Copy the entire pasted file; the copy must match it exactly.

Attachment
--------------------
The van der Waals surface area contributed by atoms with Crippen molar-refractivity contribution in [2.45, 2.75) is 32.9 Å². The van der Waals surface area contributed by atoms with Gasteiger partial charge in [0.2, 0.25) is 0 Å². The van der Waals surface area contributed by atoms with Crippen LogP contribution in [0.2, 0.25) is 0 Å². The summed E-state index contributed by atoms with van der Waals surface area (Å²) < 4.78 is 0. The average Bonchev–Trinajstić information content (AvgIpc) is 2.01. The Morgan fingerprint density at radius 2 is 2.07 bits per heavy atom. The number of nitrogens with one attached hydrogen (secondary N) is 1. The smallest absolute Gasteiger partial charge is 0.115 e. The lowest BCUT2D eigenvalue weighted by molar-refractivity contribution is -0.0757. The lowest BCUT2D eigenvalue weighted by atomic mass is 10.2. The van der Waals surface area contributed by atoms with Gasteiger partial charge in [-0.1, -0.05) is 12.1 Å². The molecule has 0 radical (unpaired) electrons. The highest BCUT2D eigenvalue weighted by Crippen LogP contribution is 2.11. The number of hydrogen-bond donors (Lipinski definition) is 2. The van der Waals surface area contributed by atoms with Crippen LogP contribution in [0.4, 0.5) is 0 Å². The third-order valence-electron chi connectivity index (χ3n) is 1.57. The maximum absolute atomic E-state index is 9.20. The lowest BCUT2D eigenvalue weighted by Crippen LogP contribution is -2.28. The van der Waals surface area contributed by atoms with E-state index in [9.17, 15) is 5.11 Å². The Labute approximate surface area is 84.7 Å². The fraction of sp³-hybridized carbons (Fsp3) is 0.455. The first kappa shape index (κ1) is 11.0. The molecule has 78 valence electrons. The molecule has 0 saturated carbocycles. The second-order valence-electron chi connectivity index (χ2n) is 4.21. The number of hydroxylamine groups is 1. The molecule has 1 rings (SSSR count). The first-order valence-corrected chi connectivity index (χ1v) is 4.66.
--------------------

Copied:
The van der Waals surface area contributed by atoms with Crippen molar-refractivity contribution in [2.45, 2.75) is 32.9 Å². The van der Waals surface area contributed by atoms with Gasteiger partial charge in [0.2, 0.25) is 0 Å². The van der Waals surface area contributed by atoms with Crippen LogP contribution in [0.2, 0.25) is 0 Å². The summed E-state index contributed by atoms with van der Waals surface area (Å²) < 4.78 is 0. The average Bonchev–Trinajstić information content (AvgIpc) is 2.01. The Morgan fingerprint density at radius 2 is 2.07 bits per heavy atom. The number of nitrogens with one attached hydrogen (secondary N) is 1. The smallest absolute Gasteiger partial charge is 0.115 e. The lowest BCUT2D eigenvalue weighted by molar-refractivity contribution is -0.0757. The lowest BCUT2D eigenvalue weighted by atomic mass is 10.2. The van der Waals surface area contributed by atoms with Gasteiger partial charge in [-0.1, -0.05) is 12.1 Å². The molecule has 0 radical (unpaired) electrons. The highest BCUT2D eigenvalue weighted by Crippen LogP contribution is 2.11. The number of hydrogen-bond donors (Lipinski definition) is 2. The van der Waals surface area contributed by atoms with Crippen LogP contribution in [0.4, 0.5) is 0 Å². The third-order valence-electron chi connectivity index (χ3n) is 1.57. The maximum absolute atomic E-state index is 9.20. The lowest BCUT2D eigenvalue weighted by Crippen LogP contribution is -2.28. The van der Waals surface area contributed by atoms with E-state index in [9.17, 15) is 5.11 Å². The Labute approximate surface area is 84.7 Å². The fraction of sp³-hybridized carbons (Fsp3) is 0.455. The first kappa shape index (κ1) is 11.0. The molecule has 78 valence electrons. The molecule has 0 saturated carbocycles. The second-order valence-electron chi connectivity index (χ2n) is 4.21. The number of hydroxylamine groups is 1. The molecule has 1 rings (SSSR count). The first-order valence-corrected chi connectivity index (χ1v) is 4.66.